If an enzyme name is shown in bold, there is experimental evidence for this enzymatic activity.
Locations of Mapped Genes:
Synonyms: D-arabinose catabolism
|Superclasses:||Degradation/Utilization/Assimilation → Carbohydrates Degradation → Sugars Degradation → D-arabinose Degradation|
E. coli K-12 uses the enzymes of the fucose degradation pathway for utilization of D-arabinose. Expression of the enzymes in this pathway is normally induced by L-fucose and not by D-arabinose; thus, wild-type E. coli K-12 can not use D-arabinose as a sole source of carbon and energy without prior induction by growth on L-fucose [LeBlanc71]. Growth on D-arabinose requires a mutation in the transcriptional regulator FucR [Zhu86].
D-arabinose is metabolized yielding dihydroxy-acetone phosphate, an intermediate of glycolysis, which thereby enters central metabolism, and glycolaldehyde. Glycolaldehyde may be further catabolized to glycolate [LeBlanc71].
E. coli B uses a different pathway to catabolize D-arabinose; see D-arabinose degradation II.
Review: Mayer, C. and E. Boos, Hexose/Pentose and Hexitol/Pentitol Metabolism. EcoSal Module 3.4.1 [ECOSAL]
Autieri07: Autieri SM, Lins JJ, Leatham MP, Laux DC, Conway T, Cohen PS (2007). "L-fucose stimulates utilization of D-ribose by Escherichia coli MG1655 DeltafucAO and E. coli Nissle 1917 DeltafucAO mutants in the mouse intestine and in M9 minimal medium." Infect Immun 75(11);5465-75. PMID: 17709419
Badia91: Badia J, Gimenez R, Baldoma L, Barnes E, Fessner WD, Aguilar J (1991). "L-lyxose metabolism employs the L-rhamnose pathway in mutant cells of Escherichia coli adapted to grow on L-lyxose." J Bacteriol 1991;173(16);5144-50. PMID: 1650346
Baldoma88: Baldoma L, Aguilar J (1988). "Metabolism of L-fucose and L-rhamnose in Escherichia coli: aerobic-anaerobic regulation of L-lactaldehyde dissimilation." J Bacteriol 170(1);416-21. PMID: 3275622
Caballero83: Caballero E, Baldoma L, Ros J, Boronat A, Aguilar J (1983). "Identification of lactaldehyde dehydrogenase and glycolaldehyde dehydrogenase as functions of the same protein in Escherichia coli." J Biol Chem 1983;258(12);7788-92. PMID: 6345530
Chang04c: Chang DE, Smalley DJ, Tucker DL, Leatham MP, Norris WE, Stevenson SJ, Anderson AB, Grissom JE, Laux DC, Cohen PS, Conway T (2004). "Carbon nutrition of Escherichia coli in the mouse intestine." Proc Natl Acad Sci U S A 101(19);7427-32. PMID: 15123798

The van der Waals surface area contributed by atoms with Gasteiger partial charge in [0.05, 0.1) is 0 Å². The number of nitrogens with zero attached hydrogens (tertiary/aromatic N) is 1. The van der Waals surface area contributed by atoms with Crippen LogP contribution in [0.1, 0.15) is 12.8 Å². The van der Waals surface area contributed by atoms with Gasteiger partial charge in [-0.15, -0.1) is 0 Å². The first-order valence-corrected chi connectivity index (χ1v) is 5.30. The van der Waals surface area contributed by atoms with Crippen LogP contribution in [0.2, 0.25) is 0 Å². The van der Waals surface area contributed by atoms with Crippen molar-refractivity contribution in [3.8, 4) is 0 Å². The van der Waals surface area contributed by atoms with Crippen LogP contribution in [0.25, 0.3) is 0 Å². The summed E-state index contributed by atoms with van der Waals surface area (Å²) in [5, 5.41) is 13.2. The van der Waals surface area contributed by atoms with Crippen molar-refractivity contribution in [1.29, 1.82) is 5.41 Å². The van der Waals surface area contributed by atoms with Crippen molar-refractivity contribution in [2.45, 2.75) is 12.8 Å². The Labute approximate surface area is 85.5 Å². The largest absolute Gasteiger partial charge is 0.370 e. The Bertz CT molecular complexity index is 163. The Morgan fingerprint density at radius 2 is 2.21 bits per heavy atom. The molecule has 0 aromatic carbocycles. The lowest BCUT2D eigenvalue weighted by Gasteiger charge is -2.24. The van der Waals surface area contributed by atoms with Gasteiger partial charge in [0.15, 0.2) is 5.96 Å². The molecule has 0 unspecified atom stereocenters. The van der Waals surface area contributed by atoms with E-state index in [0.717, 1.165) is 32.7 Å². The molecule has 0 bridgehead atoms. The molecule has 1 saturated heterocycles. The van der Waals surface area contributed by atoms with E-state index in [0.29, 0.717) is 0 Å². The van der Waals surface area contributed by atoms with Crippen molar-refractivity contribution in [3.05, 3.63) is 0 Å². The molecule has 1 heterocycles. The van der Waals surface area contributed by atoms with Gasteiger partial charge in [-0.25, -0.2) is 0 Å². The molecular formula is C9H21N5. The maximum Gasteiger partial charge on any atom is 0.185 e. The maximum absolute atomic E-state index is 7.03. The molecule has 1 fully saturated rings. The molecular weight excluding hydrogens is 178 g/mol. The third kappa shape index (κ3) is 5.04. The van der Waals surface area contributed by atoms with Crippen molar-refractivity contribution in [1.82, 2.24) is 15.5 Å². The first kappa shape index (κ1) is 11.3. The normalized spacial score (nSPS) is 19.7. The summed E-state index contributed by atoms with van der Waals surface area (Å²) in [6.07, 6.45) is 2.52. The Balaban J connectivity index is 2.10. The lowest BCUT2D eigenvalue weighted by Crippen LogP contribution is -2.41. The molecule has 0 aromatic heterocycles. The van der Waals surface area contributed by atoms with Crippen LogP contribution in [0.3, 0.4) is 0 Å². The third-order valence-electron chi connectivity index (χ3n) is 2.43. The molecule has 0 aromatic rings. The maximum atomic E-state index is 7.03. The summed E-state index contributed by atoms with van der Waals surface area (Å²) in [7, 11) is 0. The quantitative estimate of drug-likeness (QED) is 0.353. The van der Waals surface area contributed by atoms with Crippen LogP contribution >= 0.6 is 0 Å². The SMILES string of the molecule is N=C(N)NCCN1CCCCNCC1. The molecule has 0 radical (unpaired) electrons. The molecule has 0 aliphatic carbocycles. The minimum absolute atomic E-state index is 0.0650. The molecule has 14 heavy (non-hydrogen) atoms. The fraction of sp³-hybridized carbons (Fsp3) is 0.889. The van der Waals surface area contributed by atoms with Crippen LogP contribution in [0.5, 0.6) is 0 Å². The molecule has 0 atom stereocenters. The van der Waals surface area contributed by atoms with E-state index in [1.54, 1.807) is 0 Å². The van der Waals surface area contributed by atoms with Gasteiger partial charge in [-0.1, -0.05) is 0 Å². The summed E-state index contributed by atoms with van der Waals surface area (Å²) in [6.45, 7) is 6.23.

Di07a: Di Costanzo L, Gomez GA, Christianson DW (2007). "Crystal structure of lactaldehyde dehydrogenase from Escherichia coli and inferences regarding substrate and cofactor specificity." J Mol Biol 366(2);481-93. PMID: 17173928
DiazMejia09: Diaz-Mejia JJ, Babu M, Emili A (2009). "Computational and experimental approaches to chart the Escherichia coli cell-envelope-associated proteome and interactome." FEMS Microbiol Rev 33(1);66-97. PMID: 19054114
Dreyer96: Dreyer MK, Schulz GE (1996). "Refined high-resolution structure of the metal-ion dependent L-fuculose-1-phosphate aldolase (class II) from Escherichia coli." Acta Crystallogr D Biol Crystallogr 52(Pt 6);1082-91. PMID: 15299567
Franchini06: Franchini AG, Egli T (2006). "Global gene expression in Escherichia coli K-12 during short-term and long-term adaptation to glucose-limited continuous culture conditions." Microbiology 152(Pt 7);2111-27. PMID: 16804185
GarciaJunceda95: Garcia-Junceda E, Shen GJ, Sugai T, Wong CH (1995). "A new strategy for the cloning, overexpression and one step purification of three DHAP-dependent aldolases: rhamnulose-1-phosphate aldolase, fuculose-1-phosphate aldolase and tagatose-1,6-diphosphate aldolase." Bioorg Med Chem 3(7);945-53. PMID: 7582972
Showing only 20 references. To show more, press the button "Show all references".
©2014 SRI International, 333 Ravenswood Avenue, Menlo Park, CA 94025-3493